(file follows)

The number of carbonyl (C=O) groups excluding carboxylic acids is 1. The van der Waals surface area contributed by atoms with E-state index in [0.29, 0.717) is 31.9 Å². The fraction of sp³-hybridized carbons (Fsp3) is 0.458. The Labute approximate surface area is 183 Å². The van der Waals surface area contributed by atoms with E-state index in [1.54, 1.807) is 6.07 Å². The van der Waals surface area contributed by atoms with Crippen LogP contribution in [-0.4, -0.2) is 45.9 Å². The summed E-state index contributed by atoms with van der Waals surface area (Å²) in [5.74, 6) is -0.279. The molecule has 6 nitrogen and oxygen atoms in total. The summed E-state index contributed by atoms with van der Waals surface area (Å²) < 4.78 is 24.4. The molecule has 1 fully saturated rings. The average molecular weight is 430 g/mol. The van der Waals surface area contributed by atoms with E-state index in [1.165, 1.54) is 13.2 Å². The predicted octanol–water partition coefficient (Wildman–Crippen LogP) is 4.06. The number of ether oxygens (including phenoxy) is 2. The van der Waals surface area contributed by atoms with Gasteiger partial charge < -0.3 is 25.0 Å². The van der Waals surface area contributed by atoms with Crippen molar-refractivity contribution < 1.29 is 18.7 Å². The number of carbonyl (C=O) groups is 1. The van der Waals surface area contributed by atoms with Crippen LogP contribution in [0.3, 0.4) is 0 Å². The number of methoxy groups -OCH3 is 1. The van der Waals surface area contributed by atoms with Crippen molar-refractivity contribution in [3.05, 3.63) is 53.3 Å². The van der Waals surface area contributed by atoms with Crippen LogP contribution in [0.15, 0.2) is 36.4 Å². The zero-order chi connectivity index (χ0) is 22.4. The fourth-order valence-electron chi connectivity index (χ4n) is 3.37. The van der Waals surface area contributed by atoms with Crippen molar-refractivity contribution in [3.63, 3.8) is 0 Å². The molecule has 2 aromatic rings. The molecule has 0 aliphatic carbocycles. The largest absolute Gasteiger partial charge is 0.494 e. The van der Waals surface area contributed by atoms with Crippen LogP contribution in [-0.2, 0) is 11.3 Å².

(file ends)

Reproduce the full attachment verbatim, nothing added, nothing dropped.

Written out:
The number of carbonyl (C=O) groups excluding carboxylic acids is 1. The van der Waals surface area contributed by atoms with E-state index in [0.29, 0.717) is 31.9 Å². The fraction of sp³-hybridized carbons (Fsp3) is 0.458. The Labute approximate surface area is 183 Å². The van der Waals surface area contributed by atoms with E-state index in [1.54, 1.807) is 6.07 Å². The van der Waals surface area contributed by atoms with Crippen LogP contribution in [-0.4, -0.2) is 45.9 Å². The summed E-state index contributed by atoms with van der Waals surface area (Å²) in [5.74, 6) is -0.279. The molecule has 6 nitrogen and oxygen atoms in total. The summed E-state index contributed by atoms with van der Waals surface area (Å²) < 4.78 is 24.4. The molecule has 1 fully saturated rings. The average molecular weight is 430 g/mol. The van der Waals surface area contributed by atoms with E-state index in [1.165, 1.54) is 13.2 Å². The predicted octanol–water partition coefficient (Wildman–Crippen LogP) is 4.06. The number of ether oxygens (including phenoxy) is 2. The van der Waals surface area contributed by atoms with Gasteiger partial charge < -0.3 is 25.0 Å². The van der Waals surface area contributed by atoms with Crippen molar-refractivity contribution < 1.29 is 18.7 Å². The number of carbonyl (C=O) groups is 1. The van der Waals surface area contributed by atoms with Crippen LogP contribution in [0.3, 0.4) is 0 Å². The number of methoxy groups -OCH3 is 1. The van der Waals surface area contributed by atoms with Crippen molar-refractivity contribution in [3.05, 3.63) is 53.3 Å². The van der Waals surface area contributed by atoms with Crippen LogP contribution in [0.15, 0.2) is 36.4 Å². The zero-order chi connectivity index (χ0) is 22.4. The fourth-order valence-electron chi connectivity index (χ4n) is 3.37. The van der Waals surface area contributed by atoms with Crippen molar-refractivity contribution in [3.63, 3.8) is 0 Å². The molecule has 2 aromatic rings. The molecule has 0 aliphatic carbocycles. The largest absolute Gasteiger partial charge is 0.494 e. The van der Waals surface area contributed by atoms with Crippen LogP contribution in [-0.2, 0) is 11.3 Å².